From the finest Scotch single-malt whisky, quality Bourbons, Tennessee, and Irish whiskeys, to the best expressions from Japan, Australia, and the world, find your next dram right here.
The Australian Whisky Appreciation Society
For whisky lovers everywhere, AWAS finds, curates, and recommends whiskies to sample and add to your collection. Founded by Niko Devlin in 2014, AWAS is defined by its extraordinary community of whisky enthusiasts and their shared passion for the water of life.
AWAS has the Best Whisky for Your Collection
From tirelessly rummaging through old shelves in local cellars to searching far and wide for the next great dram, collectors and enthusiasts, new or experienced alike, know AWAS is the place to find the best whisky.
With Australian limited-release bottles from Lark, Overeem, and Black Gate, Scotch selections from The Glenlivet, The Glendronach, and Kilchoman, and curated world whiskies that innovate and excel, AWAS offers the best recommendations for any whisky lover.
Whisky vs Whiskey
Why do we sometimes spell whisky with an ‘e’? All whisky is based (more or less) on the traditional Scottish distilling methods, whereas whiskey (with an ‘e’) is only produced in Ireland or the US.
There are a few reasons for this, and a useful distinction is in the ingredients used. Scotch whisky is produced predominantly from malted barley, whereas American and Irish whiskey includes many grains for their expressions. The difference in spelling is interestingly from a distinction between the original Scottish and Irish Gaelic from where the word originates. Irish distillers of old also used the ‘e’ to further distinguish themselves from the, then perceived, poorer quality of Scotch. In style and name, American whiskey, including Tennessee and Bourbon, descends from the Irish style.
How do you drink whisky?
While many whisky lovers are absolute purists and only enjoy the experience neat or with a small amount of water, whisky can be enjoyed in many ways.
To experience the full range of flavours in a dram, gather the nose, then try it neat. A few drops of water can open your palette to a more complex whisky – the water from the distillery is best as it will not impart unintended characteristics.
But once you do right by the distillers and sample their expression in its purest form, feel free to enjoy the bottle in any way you enjoy. Many whisky lovers prefer their drink ‘on the rocks’ (with ice) or in a mixer, though water or soda water maintains the flavours the best. Many whisky cocktails, such as the Whisky Sour, Old Fashioned, or Manhattan, are also widely loved.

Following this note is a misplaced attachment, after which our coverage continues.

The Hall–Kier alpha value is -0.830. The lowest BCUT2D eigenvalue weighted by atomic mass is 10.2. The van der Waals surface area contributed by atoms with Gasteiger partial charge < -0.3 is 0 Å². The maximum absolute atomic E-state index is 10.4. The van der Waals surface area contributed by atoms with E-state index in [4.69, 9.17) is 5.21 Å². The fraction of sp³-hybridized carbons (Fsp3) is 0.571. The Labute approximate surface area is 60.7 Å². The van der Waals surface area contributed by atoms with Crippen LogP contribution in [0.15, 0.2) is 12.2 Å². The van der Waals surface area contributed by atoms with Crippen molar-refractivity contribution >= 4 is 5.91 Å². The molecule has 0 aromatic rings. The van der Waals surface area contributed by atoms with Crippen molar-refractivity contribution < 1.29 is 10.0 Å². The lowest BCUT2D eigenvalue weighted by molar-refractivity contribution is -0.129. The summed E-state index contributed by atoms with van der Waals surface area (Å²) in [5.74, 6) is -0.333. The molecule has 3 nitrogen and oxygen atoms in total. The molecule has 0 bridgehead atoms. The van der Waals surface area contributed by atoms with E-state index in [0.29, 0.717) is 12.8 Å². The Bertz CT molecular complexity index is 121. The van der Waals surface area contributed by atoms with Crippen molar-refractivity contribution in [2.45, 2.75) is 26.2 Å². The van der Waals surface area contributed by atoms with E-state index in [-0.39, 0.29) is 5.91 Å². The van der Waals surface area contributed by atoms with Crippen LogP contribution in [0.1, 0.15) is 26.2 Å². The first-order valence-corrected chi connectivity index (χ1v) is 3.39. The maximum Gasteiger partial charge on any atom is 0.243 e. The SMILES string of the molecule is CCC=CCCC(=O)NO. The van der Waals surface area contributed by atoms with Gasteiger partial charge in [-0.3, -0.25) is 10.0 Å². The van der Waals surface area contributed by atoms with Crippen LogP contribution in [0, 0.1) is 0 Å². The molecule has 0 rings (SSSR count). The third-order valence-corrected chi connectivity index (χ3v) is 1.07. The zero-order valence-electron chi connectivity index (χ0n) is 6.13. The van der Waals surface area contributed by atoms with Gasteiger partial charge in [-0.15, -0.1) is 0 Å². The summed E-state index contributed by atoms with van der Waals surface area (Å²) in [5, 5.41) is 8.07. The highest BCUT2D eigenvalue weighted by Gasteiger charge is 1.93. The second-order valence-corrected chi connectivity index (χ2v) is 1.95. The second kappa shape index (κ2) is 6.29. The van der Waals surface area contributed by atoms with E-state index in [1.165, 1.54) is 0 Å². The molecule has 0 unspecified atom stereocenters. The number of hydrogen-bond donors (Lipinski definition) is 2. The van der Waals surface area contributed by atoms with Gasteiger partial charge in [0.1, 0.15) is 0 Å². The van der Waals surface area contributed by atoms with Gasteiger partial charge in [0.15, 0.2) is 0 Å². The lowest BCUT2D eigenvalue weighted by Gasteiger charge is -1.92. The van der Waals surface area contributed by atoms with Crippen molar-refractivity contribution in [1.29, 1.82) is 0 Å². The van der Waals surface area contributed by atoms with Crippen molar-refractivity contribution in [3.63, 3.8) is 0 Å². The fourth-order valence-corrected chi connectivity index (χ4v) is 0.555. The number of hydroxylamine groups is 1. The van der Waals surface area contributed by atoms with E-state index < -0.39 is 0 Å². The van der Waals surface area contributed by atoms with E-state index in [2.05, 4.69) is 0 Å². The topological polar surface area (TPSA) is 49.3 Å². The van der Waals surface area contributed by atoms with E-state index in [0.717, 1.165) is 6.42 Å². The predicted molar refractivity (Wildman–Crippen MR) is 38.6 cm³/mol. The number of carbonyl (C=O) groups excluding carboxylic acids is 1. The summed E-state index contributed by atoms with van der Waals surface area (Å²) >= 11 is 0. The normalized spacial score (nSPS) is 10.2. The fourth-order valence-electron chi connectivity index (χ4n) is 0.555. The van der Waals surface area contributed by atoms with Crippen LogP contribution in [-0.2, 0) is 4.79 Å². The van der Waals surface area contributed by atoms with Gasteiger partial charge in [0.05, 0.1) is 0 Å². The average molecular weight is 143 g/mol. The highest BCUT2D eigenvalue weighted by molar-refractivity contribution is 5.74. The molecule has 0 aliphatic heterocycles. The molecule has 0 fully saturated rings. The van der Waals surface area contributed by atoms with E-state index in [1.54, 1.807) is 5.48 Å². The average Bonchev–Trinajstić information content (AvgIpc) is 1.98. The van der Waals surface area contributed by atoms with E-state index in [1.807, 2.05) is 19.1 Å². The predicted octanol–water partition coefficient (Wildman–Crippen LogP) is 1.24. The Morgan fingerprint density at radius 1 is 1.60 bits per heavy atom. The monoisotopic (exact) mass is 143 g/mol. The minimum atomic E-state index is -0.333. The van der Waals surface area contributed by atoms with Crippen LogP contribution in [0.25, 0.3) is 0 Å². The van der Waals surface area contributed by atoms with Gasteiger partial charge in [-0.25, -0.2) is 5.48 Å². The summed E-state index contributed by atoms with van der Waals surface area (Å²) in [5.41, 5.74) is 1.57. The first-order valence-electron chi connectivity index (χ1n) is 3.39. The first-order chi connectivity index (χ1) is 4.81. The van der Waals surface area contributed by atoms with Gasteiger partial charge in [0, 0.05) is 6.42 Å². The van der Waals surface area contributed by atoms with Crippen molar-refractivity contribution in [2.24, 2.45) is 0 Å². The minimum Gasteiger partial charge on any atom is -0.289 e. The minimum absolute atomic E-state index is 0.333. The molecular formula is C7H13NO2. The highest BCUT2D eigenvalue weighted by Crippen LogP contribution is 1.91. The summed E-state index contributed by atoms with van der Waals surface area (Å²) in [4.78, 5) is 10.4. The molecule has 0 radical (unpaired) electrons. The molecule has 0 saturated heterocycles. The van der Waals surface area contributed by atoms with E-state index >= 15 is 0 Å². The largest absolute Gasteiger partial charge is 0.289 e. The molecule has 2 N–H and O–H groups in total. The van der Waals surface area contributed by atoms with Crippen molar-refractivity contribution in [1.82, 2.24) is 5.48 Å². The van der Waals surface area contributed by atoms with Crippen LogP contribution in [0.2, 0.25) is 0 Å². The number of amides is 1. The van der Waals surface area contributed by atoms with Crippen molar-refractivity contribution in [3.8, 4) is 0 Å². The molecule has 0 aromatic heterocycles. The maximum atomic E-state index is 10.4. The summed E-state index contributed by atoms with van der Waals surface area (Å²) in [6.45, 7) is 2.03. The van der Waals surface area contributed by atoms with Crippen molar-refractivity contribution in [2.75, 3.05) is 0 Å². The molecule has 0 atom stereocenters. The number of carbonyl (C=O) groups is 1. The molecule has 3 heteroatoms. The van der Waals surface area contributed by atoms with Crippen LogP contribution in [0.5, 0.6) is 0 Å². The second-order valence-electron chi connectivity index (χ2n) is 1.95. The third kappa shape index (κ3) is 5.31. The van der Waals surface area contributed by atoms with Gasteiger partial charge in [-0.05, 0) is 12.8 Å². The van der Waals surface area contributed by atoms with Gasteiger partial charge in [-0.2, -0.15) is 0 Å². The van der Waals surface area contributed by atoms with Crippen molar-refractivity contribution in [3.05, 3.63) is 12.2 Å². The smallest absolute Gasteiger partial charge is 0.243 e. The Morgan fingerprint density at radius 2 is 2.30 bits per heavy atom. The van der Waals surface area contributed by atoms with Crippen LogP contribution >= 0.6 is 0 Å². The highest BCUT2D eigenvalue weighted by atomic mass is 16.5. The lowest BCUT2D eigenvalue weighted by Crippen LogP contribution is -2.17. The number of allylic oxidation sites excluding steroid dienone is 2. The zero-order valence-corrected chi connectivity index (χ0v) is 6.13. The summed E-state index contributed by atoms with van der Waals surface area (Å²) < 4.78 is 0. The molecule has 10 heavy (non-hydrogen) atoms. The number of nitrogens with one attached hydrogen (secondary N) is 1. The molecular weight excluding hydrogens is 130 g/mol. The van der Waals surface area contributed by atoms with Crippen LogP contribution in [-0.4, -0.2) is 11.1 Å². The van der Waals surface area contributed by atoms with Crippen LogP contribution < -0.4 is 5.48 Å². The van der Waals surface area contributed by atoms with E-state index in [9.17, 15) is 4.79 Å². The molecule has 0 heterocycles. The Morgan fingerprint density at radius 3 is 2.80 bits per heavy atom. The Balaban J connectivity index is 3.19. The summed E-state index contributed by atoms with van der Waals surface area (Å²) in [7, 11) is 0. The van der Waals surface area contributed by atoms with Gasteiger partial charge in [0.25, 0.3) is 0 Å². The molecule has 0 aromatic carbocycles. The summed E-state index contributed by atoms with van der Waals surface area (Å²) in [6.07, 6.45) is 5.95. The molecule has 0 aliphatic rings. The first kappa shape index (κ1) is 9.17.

As lovers of whisky, we encourage absolute enjoyment, generous sharing, and great company.
How is whisky made?
Whether in the form of the classic peated single-malt, discerning blend, long-matured, or innovative creation, whisky is produced in many ways. The short telling is a mash of grain (usually malted barley), distilled, casked, and aged for (usually) a minimum of three years.
With single-malt, the most variation comes from the barrels used to mature the whisky, with sherry, bourbon, and wine casks being quite popular. Grain whiskeys like Bourbon, Tennessee, and some Irish whiskeys are distilled in Coffey or column stills, differing from the Scotch style pot stills. Some are double or triple distilled for a more intense expression and a higher proof, while some whiskies are casked multiple times to impart complex or more intense flavour profiles.
Different countries have their legal stipulations for the minimum requirements of whisky distilling; where Scotch is quite strict, American or Australian whisky leaves more room for variation. The end result is a vast playground of style, flavour, history, culture, and novelty for the better enjoyment of whisky lovers worldwide.
What is a good whisky for beginners?
For a new whisky drinker, alone or mentored by a colleague or friend, it is helpful to try a range of whiskies to see what sparks your interest.
Something whisky connoisseurs find enjoyment in is the cultivation, telling, and retelling of traditions, history, innovation, and techniques surrounding their drink of choice. An excellent place to start your whisky journey may be with miniatures and samples. Try multiple whisky brands without the buy-in of establishing a collection and join the hunt for the next dram.
How should I store my whisky?
The best place for a bottle of whisky, either in a collection or alone, is in a cool, dry place, out of direct sunlight, yet still within view. Unopened bottles can last indefinitely kept upright in these conditions, and pre-enjoyed whiskies can maintain their initial quality for many months.